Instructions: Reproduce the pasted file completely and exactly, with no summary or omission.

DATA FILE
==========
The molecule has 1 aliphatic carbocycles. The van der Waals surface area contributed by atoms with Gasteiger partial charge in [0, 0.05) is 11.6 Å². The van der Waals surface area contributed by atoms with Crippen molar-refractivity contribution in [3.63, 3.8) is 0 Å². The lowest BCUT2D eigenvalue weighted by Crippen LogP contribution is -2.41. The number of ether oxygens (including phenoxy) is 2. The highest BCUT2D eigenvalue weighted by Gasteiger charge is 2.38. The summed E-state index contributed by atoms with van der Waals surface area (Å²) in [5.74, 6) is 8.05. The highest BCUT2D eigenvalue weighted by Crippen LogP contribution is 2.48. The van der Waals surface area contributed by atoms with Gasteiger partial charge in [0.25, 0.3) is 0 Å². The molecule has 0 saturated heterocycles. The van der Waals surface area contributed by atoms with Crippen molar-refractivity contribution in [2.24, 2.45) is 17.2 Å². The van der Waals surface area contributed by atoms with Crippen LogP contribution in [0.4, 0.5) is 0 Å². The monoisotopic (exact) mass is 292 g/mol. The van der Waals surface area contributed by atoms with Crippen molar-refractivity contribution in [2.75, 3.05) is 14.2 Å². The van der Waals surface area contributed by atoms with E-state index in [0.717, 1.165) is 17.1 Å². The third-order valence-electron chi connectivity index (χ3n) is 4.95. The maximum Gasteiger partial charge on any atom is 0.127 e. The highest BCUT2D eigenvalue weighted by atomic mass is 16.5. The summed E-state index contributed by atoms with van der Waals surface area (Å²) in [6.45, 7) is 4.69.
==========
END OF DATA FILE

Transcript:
The molecule has 1 aliphatic carbocycles. The van der Waals surface area contributed by atoms with Gasteiger partial charge in [0, 0.05) is 11.6 Å². The van der Waals surface area contributed by atoms with Crippen molar-refractivity contribution in [3.63, 3.8) is 0 Å². The lowest BCUT2D eigenvalue weighted by Crippen LogP contribution is -2.41. The number of ether oxygens (including phenoxy) is 2. The highest BCUT2D eigenvalue weighted by Gasteiger charge is 2.38. The summed E-state index contributed by atoms with van der Waals surface area (Å²) in [5.74, 6) is 8.05. The highest BCUT2D eigenvalue weighted by Crippen LogP contribution is 2.48. The van der Waals surface area contributed by atoms with Gasteiger partial charge in [0.25, 0.3) is 0 Å². The molecule has 0 saturated heterocycles. The van der Waals surface area contributed by atoms with Crippen molar-refractivity contribution in [2.24, 2.45) is 17.2 Å². The van der Waals surface area contributed by atoms with Crippen LogP contribution in [0.4, 0.5) is 0 Å². The monoisotopic (exact) mass is 292 g/mol. The van der Waals surface area contributed by atoms with Crippen molar-refractivity contribution in [2.75, 3.05) is 14.2 Å². The van der Waals surface area contributed by atoms with E-state index in [0.717, 1.165) is 17.1 Å². The third-order valence-electron chi connectivity index (χ3n) is 4.95. The maximum Gasteiger partial charge on any atom is 0.127 e. The highest BCUT2D eigenvalue weighted by atomic mass is 16.5. The summed E-state index contributed by atoms with van der Waals surface area (Å²) in [6.45, 7) is 4.69.